What is important to note is that, these are situations in which killing is not merely condoned, but expected.  It has the full approval of the social group and yet it still creates numerous psychological problems for those that engage in such activities.

Mixed into this are those individuals that can rationalize killing by making their enemy sub-human.  This becomes a psychological tool to cope with the act of killing by transposing the violence that we might employ during hunting, and applying it as a rationalization against another human being.  In my view, this is a bit of a gray area, because even using this kind of rationalization [i.e. enemy as animal] isn't necessarily effective because most humans don't arbitrarily engage in violence against animals without purpose.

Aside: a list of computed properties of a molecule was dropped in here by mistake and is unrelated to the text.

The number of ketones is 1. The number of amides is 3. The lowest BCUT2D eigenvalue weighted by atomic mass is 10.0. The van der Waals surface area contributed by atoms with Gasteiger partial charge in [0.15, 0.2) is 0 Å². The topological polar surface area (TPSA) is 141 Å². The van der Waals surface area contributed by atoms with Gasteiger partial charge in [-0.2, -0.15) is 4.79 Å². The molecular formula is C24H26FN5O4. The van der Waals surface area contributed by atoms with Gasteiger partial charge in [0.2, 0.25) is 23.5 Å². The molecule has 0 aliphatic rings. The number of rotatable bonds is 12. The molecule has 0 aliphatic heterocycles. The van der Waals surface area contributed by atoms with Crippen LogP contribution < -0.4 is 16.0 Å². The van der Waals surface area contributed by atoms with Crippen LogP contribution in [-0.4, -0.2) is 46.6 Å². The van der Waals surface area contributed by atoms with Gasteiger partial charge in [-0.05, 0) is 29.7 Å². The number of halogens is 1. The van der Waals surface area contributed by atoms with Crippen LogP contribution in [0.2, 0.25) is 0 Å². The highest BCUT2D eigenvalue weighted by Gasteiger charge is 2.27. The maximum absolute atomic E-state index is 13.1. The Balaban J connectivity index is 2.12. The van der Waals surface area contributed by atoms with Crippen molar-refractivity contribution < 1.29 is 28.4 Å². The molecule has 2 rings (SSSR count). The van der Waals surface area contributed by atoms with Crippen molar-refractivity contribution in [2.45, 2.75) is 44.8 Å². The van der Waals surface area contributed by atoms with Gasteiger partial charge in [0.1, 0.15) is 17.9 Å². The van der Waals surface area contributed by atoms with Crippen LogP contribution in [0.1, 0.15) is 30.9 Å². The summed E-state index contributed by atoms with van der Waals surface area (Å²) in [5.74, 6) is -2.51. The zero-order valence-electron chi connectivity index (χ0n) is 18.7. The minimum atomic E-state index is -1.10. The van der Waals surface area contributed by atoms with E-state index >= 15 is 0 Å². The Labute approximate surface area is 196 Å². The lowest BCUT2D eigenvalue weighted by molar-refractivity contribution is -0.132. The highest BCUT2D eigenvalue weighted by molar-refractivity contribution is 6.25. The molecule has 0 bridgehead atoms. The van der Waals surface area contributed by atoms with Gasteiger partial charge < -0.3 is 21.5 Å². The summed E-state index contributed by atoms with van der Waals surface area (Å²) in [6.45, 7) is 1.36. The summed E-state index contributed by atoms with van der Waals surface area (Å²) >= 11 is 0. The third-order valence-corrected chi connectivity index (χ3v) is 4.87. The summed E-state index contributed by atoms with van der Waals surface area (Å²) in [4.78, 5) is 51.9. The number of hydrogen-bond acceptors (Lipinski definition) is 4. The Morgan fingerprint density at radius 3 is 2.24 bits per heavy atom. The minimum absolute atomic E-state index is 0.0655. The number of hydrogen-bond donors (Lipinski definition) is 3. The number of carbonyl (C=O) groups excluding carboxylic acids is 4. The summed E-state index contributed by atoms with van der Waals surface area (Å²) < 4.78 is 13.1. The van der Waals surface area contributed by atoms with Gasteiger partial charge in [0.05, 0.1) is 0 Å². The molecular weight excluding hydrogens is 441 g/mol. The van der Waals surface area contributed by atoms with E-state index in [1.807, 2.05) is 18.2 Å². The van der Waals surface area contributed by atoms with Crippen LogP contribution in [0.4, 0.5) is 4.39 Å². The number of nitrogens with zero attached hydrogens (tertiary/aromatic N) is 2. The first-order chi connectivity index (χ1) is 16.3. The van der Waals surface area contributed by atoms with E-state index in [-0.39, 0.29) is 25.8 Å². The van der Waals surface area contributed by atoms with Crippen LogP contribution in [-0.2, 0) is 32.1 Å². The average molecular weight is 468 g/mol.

This leads us to the last group, which I would characterize as those that don't feel a psychological taboo against killing.  I would consider these individuals to be primarily narcissistic and/or sociopathic.  In effect, these people are either motivated to act in their own interests, in the extreme, or lack social empathy.  Again, there can obviously be a wide range of behaviors that would fall into this category, but for our purposes, the primary point is that they are not constrained sufficiently so that killing is outside of the possible options they may pursue.

What is quite surprising is that, despite overwhelming amounts of information to the contrary, such individuals can still believe or imagine that they can hide the act of killing or escape its consequences.  

So, with these basic definitions or concepts we can now consider some of the premises outlined in this science program.